(Lord’s day). Up, and at my chamber all the day, both morning and afternoon (only a little at dinner with my wife alone), upon the settling of my Tangier accounts towards the evening of all reckonings now against the new year, and here I do see the great folly of letting things go long unevened, it being very hard for me and dangerous to state after things are gone out of memory, and much more would be so should I have died in this time and my accounts come to other hands, to understand which would never be. At night comes Mrs. Turner to see us; and there, among other talk, she tells me that Mr. William Pen, who is lately come over from Ireland, is a Quaker again, or some very melancholy thing; that he cares for no company, nor comes into any which is a pleasant thing, after his being abroad so long, and his father such a hypocritical rogue, and at this time an Atheist. She gone, I to my very great content do find my accounts to come very even and naturally, and so to supper and to bed.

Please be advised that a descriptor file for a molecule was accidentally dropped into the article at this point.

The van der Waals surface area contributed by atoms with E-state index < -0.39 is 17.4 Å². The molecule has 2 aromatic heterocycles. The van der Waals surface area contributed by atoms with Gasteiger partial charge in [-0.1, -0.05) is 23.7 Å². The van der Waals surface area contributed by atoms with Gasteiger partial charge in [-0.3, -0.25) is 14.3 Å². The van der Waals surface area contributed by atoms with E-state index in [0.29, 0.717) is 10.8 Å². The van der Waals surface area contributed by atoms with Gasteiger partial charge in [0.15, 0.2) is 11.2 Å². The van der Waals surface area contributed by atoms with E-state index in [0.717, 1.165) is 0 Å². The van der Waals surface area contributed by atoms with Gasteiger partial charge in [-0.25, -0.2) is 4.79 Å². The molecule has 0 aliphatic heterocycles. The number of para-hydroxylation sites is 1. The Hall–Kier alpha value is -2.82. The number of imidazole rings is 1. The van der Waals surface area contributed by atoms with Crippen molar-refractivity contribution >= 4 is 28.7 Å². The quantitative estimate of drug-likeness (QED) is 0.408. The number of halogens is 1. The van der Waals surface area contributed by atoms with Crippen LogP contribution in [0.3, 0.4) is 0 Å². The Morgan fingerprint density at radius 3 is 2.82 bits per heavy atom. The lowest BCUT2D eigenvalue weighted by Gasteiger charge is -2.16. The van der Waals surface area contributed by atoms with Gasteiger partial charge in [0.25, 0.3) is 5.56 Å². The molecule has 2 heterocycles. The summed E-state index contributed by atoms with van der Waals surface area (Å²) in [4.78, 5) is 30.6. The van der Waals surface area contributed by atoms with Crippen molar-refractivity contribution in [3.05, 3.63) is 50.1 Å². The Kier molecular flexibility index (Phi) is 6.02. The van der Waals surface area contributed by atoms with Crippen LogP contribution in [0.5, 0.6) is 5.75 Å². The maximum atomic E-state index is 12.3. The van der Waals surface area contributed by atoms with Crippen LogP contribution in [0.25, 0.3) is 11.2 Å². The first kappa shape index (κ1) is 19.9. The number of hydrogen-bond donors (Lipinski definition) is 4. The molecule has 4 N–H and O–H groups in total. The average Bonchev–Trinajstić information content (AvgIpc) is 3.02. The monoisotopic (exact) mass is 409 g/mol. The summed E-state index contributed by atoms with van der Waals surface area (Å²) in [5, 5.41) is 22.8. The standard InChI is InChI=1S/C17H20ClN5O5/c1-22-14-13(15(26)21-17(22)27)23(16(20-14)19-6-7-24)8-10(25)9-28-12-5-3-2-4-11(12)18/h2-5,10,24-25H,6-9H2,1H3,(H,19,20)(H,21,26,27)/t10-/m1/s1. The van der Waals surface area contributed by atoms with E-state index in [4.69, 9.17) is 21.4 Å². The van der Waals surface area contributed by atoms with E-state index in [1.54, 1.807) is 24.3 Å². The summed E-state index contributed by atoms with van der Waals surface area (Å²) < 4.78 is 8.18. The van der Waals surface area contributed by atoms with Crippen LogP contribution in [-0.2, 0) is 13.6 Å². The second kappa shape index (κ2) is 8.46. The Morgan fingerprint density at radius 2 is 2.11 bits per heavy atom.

dangerous in memory
or some melancholy any thing
Erasure poem derived from The Diary of Samuel Pepys, Sunday 29 December 1667.